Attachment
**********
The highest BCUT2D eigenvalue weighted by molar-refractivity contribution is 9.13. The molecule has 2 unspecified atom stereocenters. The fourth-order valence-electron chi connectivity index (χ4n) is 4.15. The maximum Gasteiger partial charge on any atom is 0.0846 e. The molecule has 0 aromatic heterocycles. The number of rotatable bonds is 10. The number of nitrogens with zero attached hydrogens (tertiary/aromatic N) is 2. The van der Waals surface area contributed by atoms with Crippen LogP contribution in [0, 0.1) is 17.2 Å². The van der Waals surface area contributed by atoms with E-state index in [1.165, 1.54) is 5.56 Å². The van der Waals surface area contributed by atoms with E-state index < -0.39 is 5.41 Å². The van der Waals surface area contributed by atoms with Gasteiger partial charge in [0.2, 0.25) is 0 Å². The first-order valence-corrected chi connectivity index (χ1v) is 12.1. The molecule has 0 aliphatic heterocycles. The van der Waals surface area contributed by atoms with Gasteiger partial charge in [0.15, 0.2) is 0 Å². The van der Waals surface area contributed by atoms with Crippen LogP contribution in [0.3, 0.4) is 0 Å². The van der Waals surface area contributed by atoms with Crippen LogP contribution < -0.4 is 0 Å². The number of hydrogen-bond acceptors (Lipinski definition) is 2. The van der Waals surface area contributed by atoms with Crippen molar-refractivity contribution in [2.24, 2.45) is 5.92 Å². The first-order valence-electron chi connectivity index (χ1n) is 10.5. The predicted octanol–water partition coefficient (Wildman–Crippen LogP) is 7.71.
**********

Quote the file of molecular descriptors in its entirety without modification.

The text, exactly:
The highest BCUT2D eigenvalue weighted by molar-refractivity contribution is 9.13. The molecule has 2 unspecified atom stereocenters. The fourth-order valence-electron chi connectivity index (χ4n) is 4.15. The maximum Gasteiger partial charge on any atom is 0.0846 e. The molecule has 0 aromatic heterocycles. The number of rotatable bonds is 10. The number of nitrogens with zero attached hydrogens (tertiary/aromatic N) is 2. The van der Waals surface area contributed by atoms with Crippen LogP contribution in [0, 0.1) is 17.2 Å². The van der Waals surface area contributed by atoms with E-state index in [1.165, 1.54) is 5.56 Å². The van der Waals surface area contributed by atoms with E-state index < -0.39 is 5.41 Å². The van der Waals surface area contributed by atoms with Gasteiger partial charge in [0.2, 0.25) is 0 Å². The first-order valence-corrected chi connectivity index (χ1v) is 12.1. The molecule has 0 aliphatic heterocycles. The van der Waals surface area contributed by atoms with Gasteiger partial charge in [0.15, 0.2) is 0 Å². The van der Waals surface area contributed by atoms with Crippen LogP contribution in [0.3, 0.4) is 0 Å². The van der Waals surface area contributed by atoms with Crippen LogP contribution < -0.4 is 0 Å². The number of hydrogen-bond acceptors (Lipinski definition) is 2. The van der Waals surface area contributed by atoms with Crippen molar-refractivity contribution in [2.24, 2.45) is 5.92 Å². The first-order valence-electron chi connectivity index (χ1n) is 10.5. The predicted octanol–water partition coefficient (Wildman–Crippen LogP) is 7.71.